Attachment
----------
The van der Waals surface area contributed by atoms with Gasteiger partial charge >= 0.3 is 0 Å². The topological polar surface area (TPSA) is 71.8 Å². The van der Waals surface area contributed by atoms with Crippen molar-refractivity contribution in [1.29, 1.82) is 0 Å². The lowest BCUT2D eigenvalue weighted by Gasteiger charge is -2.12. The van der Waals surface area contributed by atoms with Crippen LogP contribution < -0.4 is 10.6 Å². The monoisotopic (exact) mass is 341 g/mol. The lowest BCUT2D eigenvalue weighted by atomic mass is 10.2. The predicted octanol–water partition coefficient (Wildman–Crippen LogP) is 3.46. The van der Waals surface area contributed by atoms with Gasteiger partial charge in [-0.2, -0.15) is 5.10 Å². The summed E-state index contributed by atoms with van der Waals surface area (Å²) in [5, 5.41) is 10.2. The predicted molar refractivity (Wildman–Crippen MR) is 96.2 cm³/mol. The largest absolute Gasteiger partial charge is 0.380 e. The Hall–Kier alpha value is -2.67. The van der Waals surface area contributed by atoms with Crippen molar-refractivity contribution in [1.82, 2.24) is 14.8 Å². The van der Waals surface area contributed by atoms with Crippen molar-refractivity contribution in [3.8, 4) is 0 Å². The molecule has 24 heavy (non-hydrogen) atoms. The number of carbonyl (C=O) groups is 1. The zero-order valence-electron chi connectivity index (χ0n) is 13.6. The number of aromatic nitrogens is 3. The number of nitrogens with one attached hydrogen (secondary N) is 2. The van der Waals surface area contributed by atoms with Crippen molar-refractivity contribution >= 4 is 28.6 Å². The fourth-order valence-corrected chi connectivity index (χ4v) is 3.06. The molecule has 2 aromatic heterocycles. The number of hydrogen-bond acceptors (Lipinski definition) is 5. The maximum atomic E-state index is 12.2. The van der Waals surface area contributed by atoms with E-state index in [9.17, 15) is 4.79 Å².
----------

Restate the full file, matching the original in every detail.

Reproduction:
The van der Waals surface area contributed by atoms with Gasteiger partial charge >= 0.3 is 0 Å². The topological polar surface area (TPSA) is 71.8 Å². The van der Waals surface area contributed by atoms with Crippen molar-refractivity contribution in [1.29, 1.82) is 0 Å². The lowest BCUT2D eigenvalue weighted by Gasteiger charge is -2.12. The van der Waals surface area contributed by atoms with Crippen LogP contribution < -0.4 is 10.6 Å². The monoisotopic (exact) mass is 341 g/mol. The lowest BCUT2D eigenvalue weighted by atomic mass is 10.2. The predicted octanol–water partition coefficient (Wildman–Crippen LogP) is 3.46. The van der Waals surface area contributed by atoms with Gasteiger partial charge in [-0.2, -0.15) is 5.10 Å². The summed E-state index contributed by atoms with van der Waals surface area (Å²) in [5, 5.41) is 10.2. The predicted molar refractivity (Wildman–Crippen MR) is 96.2 cm³/mol. The largest absolute Gasteiger partial charge is 0.380 e. The Hall–Kier alpha value is -2.67. The van der Waals surface area contributed by atoms with Crippen molar-refractivity contribution in [1.82, 2.24) is 14.8 Å². The van der Waals surface area contributed by atoms with Crippen molar-refractivity contribution in [3.8, 4) is 0 Å². The molecule has 24 heavy (non-hydrogen) atoms. The number of carbonyl (C=O) groups is 1. The zero-order valence-electron chi connectivity index (χ0n) is 13.6. The number of aromatic nitrogens is 3. The number of nitrogens with one attached hydrogen (secondary N) is 2. The van der Waals surface area contributed by atoms with Crippen molar-refractivity contribution >= 4 is 28.6 Å². The fourth-order valence-corrected chi connectivity index (χ4v) is 3.06. The molecule has 2 aromatic heterocycles. The number of hydrogen-bond acceptors (Lipinski definition) is 5. The maximum atomic E-state index is 12.2. The van der Waals surface area contributed by atoms with E-state index in [9.17, 15) is 4.79 Å².